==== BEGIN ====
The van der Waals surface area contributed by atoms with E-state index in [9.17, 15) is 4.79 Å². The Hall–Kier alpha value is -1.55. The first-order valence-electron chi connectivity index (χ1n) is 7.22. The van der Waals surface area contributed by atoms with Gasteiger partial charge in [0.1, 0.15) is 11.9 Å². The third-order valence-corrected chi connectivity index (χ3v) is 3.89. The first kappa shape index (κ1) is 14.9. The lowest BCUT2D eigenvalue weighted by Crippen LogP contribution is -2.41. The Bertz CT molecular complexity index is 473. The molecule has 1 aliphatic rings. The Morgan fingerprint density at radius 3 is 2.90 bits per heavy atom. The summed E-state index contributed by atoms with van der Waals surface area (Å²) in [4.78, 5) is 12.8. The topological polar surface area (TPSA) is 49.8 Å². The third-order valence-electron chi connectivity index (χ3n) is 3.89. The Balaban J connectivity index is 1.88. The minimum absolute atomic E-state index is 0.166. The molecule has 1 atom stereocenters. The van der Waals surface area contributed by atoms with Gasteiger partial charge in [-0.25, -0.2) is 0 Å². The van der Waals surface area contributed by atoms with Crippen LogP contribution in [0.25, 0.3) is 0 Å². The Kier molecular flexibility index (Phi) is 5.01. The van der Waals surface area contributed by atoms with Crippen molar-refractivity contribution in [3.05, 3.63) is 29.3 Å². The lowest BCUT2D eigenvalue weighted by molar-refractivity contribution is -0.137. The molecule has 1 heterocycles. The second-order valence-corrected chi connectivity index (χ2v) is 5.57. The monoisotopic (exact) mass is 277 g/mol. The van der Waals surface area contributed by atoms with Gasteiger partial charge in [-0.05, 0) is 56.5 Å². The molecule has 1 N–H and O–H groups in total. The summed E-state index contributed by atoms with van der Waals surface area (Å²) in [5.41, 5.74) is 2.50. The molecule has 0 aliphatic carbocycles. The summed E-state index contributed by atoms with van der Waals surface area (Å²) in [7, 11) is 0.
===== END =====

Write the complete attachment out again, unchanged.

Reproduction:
The van der Waals surface area contributed by atoms with E-state index in [9.17, 15) is 4.79 Å². The Hall–Kier alpha value is -1.55. The first-order valence-electron chi connectivity index (χ1n) is 7.22. The van der Waals surface area contributed by atoms with Gasteiger partial charge in [0.1, 0.15) is 11.9 Å². The third-order valence-corrected chi connectivity index (χ3v) is 3.89. The first kappa shape index (κ1) is 14.9. The lowest BCUT2D eigenvalue weighted by Crippen LogP contribution is -2.41. The Bertz CT molecular complexity index is 473. The molecule has 1 aliphatic rings. The Morgan fingerprint density at radius 3 is 2.90 bits per heavy atom. The summed E-state index contributed by atoms with van der Waals surface area (Å²) in [4.78, 5) is 12.8. The topological polar surface area (TPSA) is 49.8 Å². The third-order valence-electron chi connectivity index (χ3n) is 3.89. The Balaban J connectivity index is 1.88. The minimum absolute atomic E-state index is 0.166. The molecule has 1 atom stereocenters. The van der Waals surface area contributed by atoms with Gasteiger partial charge in [-0.25, -0.2) is 0 Å². The van der Waals surface area contributed by atoms with Crippen LogP contribution in [0.25, 0.3) is 0 Å². The Kier molecular flexibility index (Phi) is 5.01. The van der Waals surface area contributed by atoms with Crippen molar-refractivity contribution in [3.05, 3.63) is 29.3 Å². The lowest BCUT2D eigenvalue weighted by molar-refractivity contribution is -0.137. The molecule has 1 heterocycles. The second-order valence-corrected chi connectivity index (χ2v) is 5.57. The monoisotopic (exact) mass is 277 g/mol. The van der Waals surface area contributed by atoms with Gasteiger partial charge in [-0.05, 0) is 56.5 Å². The molecule has 1 N–H and O–H groups in total. The summed E-state index contributed by atoms with van der Waals surface area (Å²) in [5.41, 5.74) is 2.50. The molecule has 0 aliphatic carbocycles. The summed E-state index contributed by atoms with van der Waals surface area (Å²) in [7, 11) is 0.